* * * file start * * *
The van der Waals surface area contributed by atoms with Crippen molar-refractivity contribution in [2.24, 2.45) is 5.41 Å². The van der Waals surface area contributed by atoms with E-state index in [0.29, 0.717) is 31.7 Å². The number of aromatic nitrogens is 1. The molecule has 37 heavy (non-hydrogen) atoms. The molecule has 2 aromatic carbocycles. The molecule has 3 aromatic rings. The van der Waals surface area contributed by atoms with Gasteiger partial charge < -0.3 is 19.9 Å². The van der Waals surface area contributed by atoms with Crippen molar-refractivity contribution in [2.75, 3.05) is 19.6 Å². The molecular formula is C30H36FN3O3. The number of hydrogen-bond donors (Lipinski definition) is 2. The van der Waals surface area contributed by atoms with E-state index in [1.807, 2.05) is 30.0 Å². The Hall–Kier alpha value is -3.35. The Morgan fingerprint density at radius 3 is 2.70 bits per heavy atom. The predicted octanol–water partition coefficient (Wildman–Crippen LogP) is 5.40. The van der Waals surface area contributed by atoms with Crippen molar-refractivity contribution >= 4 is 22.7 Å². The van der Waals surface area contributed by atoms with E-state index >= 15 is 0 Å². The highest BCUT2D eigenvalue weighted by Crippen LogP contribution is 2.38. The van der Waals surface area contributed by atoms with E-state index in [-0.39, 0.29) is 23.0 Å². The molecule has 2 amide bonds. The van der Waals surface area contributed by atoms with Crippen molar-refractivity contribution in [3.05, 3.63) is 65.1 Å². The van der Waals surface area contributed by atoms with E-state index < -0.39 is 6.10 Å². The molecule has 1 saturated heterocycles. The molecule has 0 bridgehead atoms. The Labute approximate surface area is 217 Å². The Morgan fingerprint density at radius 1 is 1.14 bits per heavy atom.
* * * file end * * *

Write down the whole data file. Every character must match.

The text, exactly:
The van der Waals surface area contributed by atoms with Crippen molar-refractivity contribution in [2.24, 2.45) is 5.41 Å². The van der Waals surface area contributed by atoms with E-state index in [0.29, 0.717) is 31.7 Å². The number of aromatic nitrogens is 1. The molecule has 37 heavy (non-hydrogen) atoms. The molecule has 2 aromatic carbocycles. The molecule has 3 aromatic rings. The van der Waals surface area contributed by atoms with Gasteiger partial charge < -0.3 is 19.9 Å². The van der Waals surface area contributed by atoms with Crippen molar-refractivity contribution in [2.75, 3.05) is 19.6 Å². The molecular formula is C30H36FN3O3. The number of hydrogen-bond donors (Lipinski definition) is 2. The van der Waals surface area contributed by atoms with E-state index in [1.807, 2.05) is 30.0 Å². The Hall–Kier alpha value is -3.35. The Morgan fingerprint density at radius 3 is 2.70 bits per heavy atom. The predicted octanol–water partition coefficient (Wildman–Crippen LogP) is 5.40. The van der Waals surface area contributed by atoms with Crippen molar-refractivity contribution >= 4 is 22.7 Å². The van der Waals surface area contributed by atoms with E-state index >= 15 is 0 Å². The highest BCUT2D eigenvalue weighted by Crippen LogP contribution is 2.38. The van der Waals surface area contributed by atoms with E-state index in [-0.39, 0.29) is 23.0 Å². The molecule has 2 amide bonds. The van der Waals surface area contributed by atoms with Crippen molar-refractivity contribution in [3.05, 3.63) is 65.1 Å². The van der Waals surface area contributed by atoms with E-state index < -0.39 is 6.10 Å². The molecule has 1 saturated heterocycles. The molecule has 0 bridgehead atoms. The Labute approximate surface area is 217 Å². The Morgan fingerprint density at radius 1 is 1.14 bits per heavy atom.